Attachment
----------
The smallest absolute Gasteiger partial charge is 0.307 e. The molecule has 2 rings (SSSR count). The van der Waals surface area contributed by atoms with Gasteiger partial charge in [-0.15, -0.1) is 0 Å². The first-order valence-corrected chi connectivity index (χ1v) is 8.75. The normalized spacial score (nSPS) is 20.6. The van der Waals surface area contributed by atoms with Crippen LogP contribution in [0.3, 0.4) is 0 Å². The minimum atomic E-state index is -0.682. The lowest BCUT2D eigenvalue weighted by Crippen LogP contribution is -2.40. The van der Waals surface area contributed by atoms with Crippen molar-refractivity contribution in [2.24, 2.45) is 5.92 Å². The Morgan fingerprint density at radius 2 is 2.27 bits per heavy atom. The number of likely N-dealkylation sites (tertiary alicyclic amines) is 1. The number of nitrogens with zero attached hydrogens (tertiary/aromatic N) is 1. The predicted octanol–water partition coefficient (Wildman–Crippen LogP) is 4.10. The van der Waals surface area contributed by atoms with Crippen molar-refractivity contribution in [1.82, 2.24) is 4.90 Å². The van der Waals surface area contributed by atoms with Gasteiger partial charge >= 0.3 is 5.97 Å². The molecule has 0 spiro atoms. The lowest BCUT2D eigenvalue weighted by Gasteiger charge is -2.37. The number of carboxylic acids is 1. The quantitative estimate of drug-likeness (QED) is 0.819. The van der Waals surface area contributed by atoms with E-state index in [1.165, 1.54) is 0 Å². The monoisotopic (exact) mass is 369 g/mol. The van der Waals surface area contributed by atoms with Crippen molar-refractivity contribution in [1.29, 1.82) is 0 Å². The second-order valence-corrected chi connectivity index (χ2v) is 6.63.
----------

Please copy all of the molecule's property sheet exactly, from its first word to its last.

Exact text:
The smallest absolute Gasteiger partial charge is 0.307 e. The molecule has 2 rings (SSSR count). The van der Waals surface area contributed by atoms with Gasteiger partial charge in [-0.15, -0.1) is 0 Å². The first-order valence-corrected chi connectivity index (χ1v) is 8.75. The normalized spacial score (nSPS) is 20.6. The van der Waals surface area contributed by atoms with Crippen LogP contribution in [0.3, 0.4) is 0 Å². The minimum atomic E-state index is -0.682. The lowest BCUT2D eigenvalue weighted by Crippen LogP contribution is -2.40. The van der Waals surface area contributed by atoms with Crippen molar-refractivity contribution in [2.24, 2.45) is 5.92 Å². The Morgan fingerprint density at radius 2 is 2.27 bits per heavy atom. The number of likely N-dealkylation sites (tertiary alicyclic amines) is 1. The number of nitrogens with zero attached hydrogens (tertiary/aromatic N) is 1. The predicted octanol–water partition coefficient (Wildman–Crippen LogP) is 4.10. The van der Waals surface area contributed by atoms with Crippen molar-refractivity contribution in [1.82, 2.24) is 4.90 Å². The van der Waals surface area contributed by atoms with Gasteiger partial charge >= 0.3 is 5.97 Å². The molecule has 0 spiro atoms. The lowest BCUT2D eigenvalue weighted by Gasteiger charge is -2.37. The number of carboxylic acids is 1. The quantitative estimate of drug-likeness (QED) is 0.819. The van der Waals surface area contributed by atoms with E-state index in [1.165, 1.54) is 0 Å². The monoisotopic (exact) mass is 369 g/mol. The van der Waals surface area contributed by atoms with Crippen molar-refractivity contribution in [1.29, 1.82) is 0 Å². The second-order valence-corrected chi connectivity index (χ2v) is 6.63.